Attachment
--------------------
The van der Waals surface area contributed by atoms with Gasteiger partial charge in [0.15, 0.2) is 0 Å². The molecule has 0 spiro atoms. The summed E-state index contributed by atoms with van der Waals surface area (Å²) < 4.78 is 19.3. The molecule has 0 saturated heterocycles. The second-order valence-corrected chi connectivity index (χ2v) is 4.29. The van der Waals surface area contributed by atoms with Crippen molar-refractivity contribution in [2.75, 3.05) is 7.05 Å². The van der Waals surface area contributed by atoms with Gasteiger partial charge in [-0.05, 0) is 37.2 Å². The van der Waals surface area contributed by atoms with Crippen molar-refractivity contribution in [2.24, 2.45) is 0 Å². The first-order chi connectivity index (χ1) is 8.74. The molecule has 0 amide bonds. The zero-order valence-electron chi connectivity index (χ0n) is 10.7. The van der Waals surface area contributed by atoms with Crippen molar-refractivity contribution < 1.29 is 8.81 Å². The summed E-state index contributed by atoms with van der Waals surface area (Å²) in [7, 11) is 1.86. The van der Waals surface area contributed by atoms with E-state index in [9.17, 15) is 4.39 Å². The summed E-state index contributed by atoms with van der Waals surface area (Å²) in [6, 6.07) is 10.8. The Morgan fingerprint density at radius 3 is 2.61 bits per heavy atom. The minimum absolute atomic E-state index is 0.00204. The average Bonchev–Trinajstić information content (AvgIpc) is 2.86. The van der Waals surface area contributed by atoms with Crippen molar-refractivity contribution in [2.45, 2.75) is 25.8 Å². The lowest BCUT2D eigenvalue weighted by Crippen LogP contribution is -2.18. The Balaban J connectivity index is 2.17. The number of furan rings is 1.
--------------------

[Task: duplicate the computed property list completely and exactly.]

The van der Waals surface area contributed by atoms with Gasteiger partial charge in [0.15, 0.2) is 0 Å². The molecule has 0 spiro atoms. The summed E-state index contributed by atoms with van der Waals surface area (Å²) < 4.78 is 19.3. The molecule has 0 saturated heterocycles. The second-order valence-corrected chi connectivity index (χ2v) is 4.29. The van der Waals surface area contributed by atoms with Crippen molar-refractivity contribution in [2.75, 3.05) is 7.05 Å². The van der Waals surface area contributed by atoms with Gasteiger partial charge in [-0.05, 0) is 37.2 Å². The van der Waals surface area contributed by atoms with Crippen molar-refractivity contribution in [2.24, 2.45) is 0 Å². The first-order chi connectivity index (χ1) is 8.74. The molecule has 0 amide bonds. The zero-order valence-electron chi connectivity index (χ0n) is 10.7. The van der Waals surface area contributed by atoms with Crippen molar-refractivity contribution < 1.29 is 8.81 Å². The summed E-state index contributed by atoms with van der Waals surface area (Å²) in [7, 11) is 1.86. The van der Waals surface area contributed by atoms with E-state index in [9.17, 15) is 4.39 Å². The summed E-state index contributed by atoms with van der Waals surface area (Å²) in [6, 6.07) is 10.8. The Morgan fingerprint density at radius 3 is 2.61 bits per heavy atom. The minimum absolute atomic E-state index is 0.00204. The average Bonchev–Trinajstić information content (AvgIpc) is 2.86. The van der Waals surface area contributed by atoms with Crippen molar-refractivity contribution in [2.45, 2.75) is 25.8 Å². The lowest BCUT2D eigenvalue weighted by Crippen LogP contribution is -2.18. The Balaban J connectivity index is 2.17. The number of furan rings is 1.